" Definitions. For purposes of this section:
(1) 'Applicant' is a person who has, directly, or through his authorized representative . . . made application for public assistance from the agency administering the program, and whose application has not been terminated.
(2) 'Application' is the action by which an individual indicates in writing to the agency administering public assistance his desire to receive assistance . . . . An application is distinguished from an inquiry, which is simply a request for information about eligibility requirements for public assistance.
Such inquiry may be followed by an application."
In setting forth the procedure for submission and acceptance of applications, subsection (a) states:
" State plan requirements. . . .
(1) Each individual wishing to do so shall have the opportunity to apply for assistance under the plan without delay. Under this requirement:
(i) Each individual may apply under whichever of the State plans he chooses;
(ii) The agency shall require a written application signed under penalty of perjury, on a form prescribed by the State agency . . . ."
Furthermore, language in certain sections indicates that the regulations in fact do contemplate a distinction in status between the initial applicant and the recipient who is already certified as eligible.
An "applicant" is one who must submit an official eleven-page application form. An individual is afforded the opportunity to become an applicant when he obtains this form and thus is able to initiate the procedure for ascertainment of eligibility. After his application interview, at which time the form is regularly filed, an applicant has done all he can to apply for public assistance. Once eligibility is found, he is entitled to benefits consonant with his needs. As his needs change, he may request a change in benefits without submitting all the same forms again. Acquisition of the application form, then, is the first step in the application process.
Because the interest of and procedures for a new applicant may be distinguished from those concerning a recipient seeking additional aid, and because the regulations appear to acknowledge this status distinction, the Court concludes that it is new applicants whose requests were intended to be governed by the standard of "without delay" in 45 C.F.R. § 206.10(a)(1).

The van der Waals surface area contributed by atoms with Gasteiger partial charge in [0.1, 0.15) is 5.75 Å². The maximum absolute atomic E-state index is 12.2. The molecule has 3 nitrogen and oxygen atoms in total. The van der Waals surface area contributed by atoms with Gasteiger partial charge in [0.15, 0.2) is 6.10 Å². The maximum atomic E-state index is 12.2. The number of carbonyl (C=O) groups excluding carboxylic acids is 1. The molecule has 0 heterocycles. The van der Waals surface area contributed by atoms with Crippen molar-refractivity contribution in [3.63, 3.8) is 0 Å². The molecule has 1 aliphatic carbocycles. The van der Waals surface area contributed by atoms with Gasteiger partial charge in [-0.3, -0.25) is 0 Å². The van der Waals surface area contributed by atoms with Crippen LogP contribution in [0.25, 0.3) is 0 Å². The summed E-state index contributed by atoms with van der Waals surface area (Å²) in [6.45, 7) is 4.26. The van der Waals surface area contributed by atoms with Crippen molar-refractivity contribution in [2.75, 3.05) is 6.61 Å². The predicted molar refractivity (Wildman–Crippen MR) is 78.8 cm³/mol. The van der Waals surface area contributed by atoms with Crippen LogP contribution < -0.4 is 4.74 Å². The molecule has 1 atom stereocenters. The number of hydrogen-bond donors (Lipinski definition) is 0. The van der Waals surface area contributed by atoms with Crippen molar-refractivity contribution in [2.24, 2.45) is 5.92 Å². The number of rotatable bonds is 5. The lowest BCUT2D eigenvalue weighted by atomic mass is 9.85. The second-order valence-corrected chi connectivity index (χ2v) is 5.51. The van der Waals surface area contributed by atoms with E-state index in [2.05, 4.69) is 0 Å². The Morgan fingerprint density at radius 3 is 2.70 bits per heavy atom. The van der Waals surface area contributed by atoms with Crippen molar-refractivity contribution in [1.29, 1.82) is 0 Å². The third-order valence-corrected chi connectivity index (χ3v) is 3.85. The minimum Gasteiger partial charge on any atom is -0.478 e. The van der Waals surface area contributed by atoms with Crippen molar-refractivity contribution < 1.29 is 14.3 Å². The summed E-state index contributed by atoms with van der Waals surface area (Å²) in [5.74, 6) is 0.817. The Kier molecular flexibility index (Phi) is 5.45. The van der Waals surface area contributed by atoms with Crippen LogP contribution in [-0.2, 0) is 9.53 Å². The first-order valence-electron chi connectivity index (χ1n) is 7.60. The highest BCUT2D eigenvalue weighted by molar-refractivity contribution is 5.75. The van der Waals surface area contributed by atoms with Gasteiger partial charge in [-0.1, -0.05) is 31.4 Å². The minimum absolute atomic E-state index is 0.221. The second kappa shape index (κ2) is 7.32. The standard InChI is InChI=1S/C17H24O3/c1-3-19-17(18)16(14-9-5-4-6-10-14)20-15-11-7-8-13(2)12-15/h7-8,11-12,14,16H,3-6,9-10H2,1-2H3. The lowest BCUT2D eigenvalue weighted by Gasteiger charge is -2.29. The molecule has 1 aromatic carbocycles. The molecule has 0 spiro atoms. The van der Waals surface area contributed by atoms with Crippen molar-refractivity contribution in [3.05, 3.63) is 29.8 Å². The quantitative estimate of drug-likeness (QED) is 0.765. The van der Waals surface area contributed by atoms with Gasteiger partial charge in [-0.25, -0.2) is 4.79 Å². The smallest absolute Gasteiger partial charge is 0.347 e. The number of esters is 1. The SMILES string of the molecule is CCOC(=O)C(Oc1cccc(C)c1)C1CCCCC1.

II. Categories of Assistance in Issue
The Court has entertained motions to dismiss the claims regarding medicaid and food stamp benefits, and for the reasons set forth below, grants these motions. The statutes governing medical assistance (42 U.S.C. § 1396) and food stamp distribution (7 U.S.C. § 2011) refer to "the opportunity to obtain . . . ." This language is substantially similar to that employed in the statute governing AFDC benefits (42 U.S.C. § 602). Apparently relying on this similarity, and on 45 C.F.R. § 206.10(a)(1)(iv) which directs that an individual found eligible for financial assistance becomes automatically eligible for medical assistance "without a separate application," plaintiffs submitted no independent evidence in support of those claims at trial.
It is clear, however, that one may directly apply for medical aid without first applying for a category of public assistance. Like the AFDC program, medicaid operates with grants authorized by the United States Department of Health, Education and Welfare, and is administered locally by the Office of Community Services. Although persons eligible for AFDC are automatically eligible for medicaid, persons who do not qualify for welfare assistance may still qualify for medicaid. See 45 C.F.R. § 206.10(a)(1)(iv)(c). The food stamp program, on the other hand, operates under the aegis of the Department of Agriculture. See 7 U.S.C. §§ 2011 et seq. Food stamps are not considered "welfare" benefits, and may be obtained without applying for welfare.
There are separate and less restrictive qualifications for food stamps than for financial assistance. In addition, applications for medical services and food stamps need not be submitted at an Income Maintenance center, where the applications for direct financial assistance programs are returnable. The interested individual is thus able to bypass the center entirely in applying for either of these two categories of federal aid.
Therefore, because the application procedure varies for the different categories of aid, and no independent evidence was introduced to support the claims of violations of these programs, the Court dismisses those portions of the complaint alleging violations of federal food stamps and medical assistance programs.
III. Alleged Violations of the Statutory Scheme
The alleged violations of the federal public assistance scheme may be summarized as follows:
(1) Plaintiffs contend that the DSS practice of requiring an informal "pre-screening" of interested individuals by personnel at the Income Maintenance center (specifically, the " A Receptionist") for an initial assessment of "presumptive eligibility" constitutes a denial of the statutory opportunity to apply for public assistance. Under the current procedure, the " A Receptionist" is instructed to distribute application forms and concomitant instructions only to those persons who appear to be eligible on the basis of the informal oral interview. Those who do not appear to be eligible must specifically request an application for public assistance before the same will be provided. Plaintiffs claim that ...